We then made some charcoal in a drum. Few may have escaped hearing about the virtues of charcoal in accelerating soil fertility. The buzz word ‘biochar’ is everywhere. Forgive the hype and do explore it. [This is a great place to start: a wonderful BBC Horizon documentary. Don’t miss it. It will be the best 40 minutes you will have spent in a long time]. A simple way of converting woody trash into charcoal is described here. An adapted version was tried out that day. We produced a good small lot.
It was then time to cook for 25 on the new modified rocket stove. It went like a dream. The use of the stove itself was a learning experience for the volunteers. My own agenda in this direction runs further than using the stove at pointReturn. If more people can be drawn to buying them as a backup source of cooking, there could be a lot of orders for potter Ramalingham who developed it based on my suggestions. Also it will make people think beyond gas for cooking.
That’s the state of volunteer participation so far. This event was organised for a Sunday, which is not always possible. It also took plenty of Ananth’s time organising. Will such days result in meaningful progress at pointReturn starved of physical labour? I doubt it. What might? Volunteers staying for longish periods would make a difference. If there were a floating population of between 4 and 6 people a lot can happen quickly.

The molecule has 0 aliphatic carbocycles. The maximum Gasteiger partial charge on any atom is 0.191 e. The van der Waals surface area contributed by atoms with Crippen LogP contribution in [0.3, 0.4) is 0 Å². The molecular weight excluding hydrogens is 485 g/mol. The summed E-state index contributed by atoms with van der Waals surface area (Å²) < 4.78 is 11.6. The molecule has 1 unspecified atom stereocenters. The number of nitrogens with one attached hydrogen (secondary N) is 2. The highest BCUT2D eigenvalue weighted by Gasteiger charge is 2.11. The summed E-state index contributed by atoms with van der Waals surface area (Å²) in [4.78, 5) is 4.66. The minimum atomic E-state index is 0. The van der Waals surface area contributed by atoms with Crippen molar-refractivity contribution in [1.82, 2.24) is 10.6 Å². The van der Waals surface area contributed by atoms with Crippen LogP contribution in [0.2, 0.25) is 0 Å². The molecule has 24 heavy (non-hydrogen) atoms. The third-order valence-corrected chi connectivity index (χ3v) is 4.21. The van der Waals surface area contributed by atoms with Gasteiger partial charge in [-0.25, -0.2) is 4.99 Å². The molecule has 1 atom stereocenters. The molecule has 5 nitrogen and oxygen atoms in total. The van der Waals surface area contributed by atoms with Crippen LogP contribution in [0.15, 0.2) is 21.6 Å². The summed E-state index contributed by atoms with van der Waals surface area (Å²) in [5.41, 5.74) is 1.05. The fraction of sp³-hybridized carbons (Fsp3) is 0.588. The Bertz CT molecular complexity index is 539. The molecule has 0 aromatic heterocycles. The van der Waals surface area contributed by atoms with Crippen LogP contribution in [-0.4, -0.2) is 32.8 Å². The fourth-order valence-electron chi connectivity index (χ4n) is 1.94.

The new pavilion
And thus it came about that I decided to rebuild the main shed into a facility that can host volunteers in some comfort and sense of private space. After much research I worked out a design with a builder Ravi, from Auroville. The pavilion as I call it, will have two floors -ground and first and two lofts. It can sleep over 30 dormitory style or a family and 6 singles with reasonable privacy. There was to be a verandah that will be used in a cafe mode. The ground level open to all sides will house the workshops, a small library and a place to browse the Internet. About 2,000 sft in all.
Construction was based on technology familiar and popular in Auroville. A later story at this site will detail the project, but here let me confine myself to stating that the project expected to be done in 15 days, stretched to 12 weeks! The General Elections were announced in the country all explosives supply to quarries were stopped. 10′ high granite posts, the essential feature of the pavilion became scarce – and we waited. My daily ‘work’ consisted of calling everyone I knew, following any lead that was suggested to get the 30 posts that we needed. Well, that too passes for work.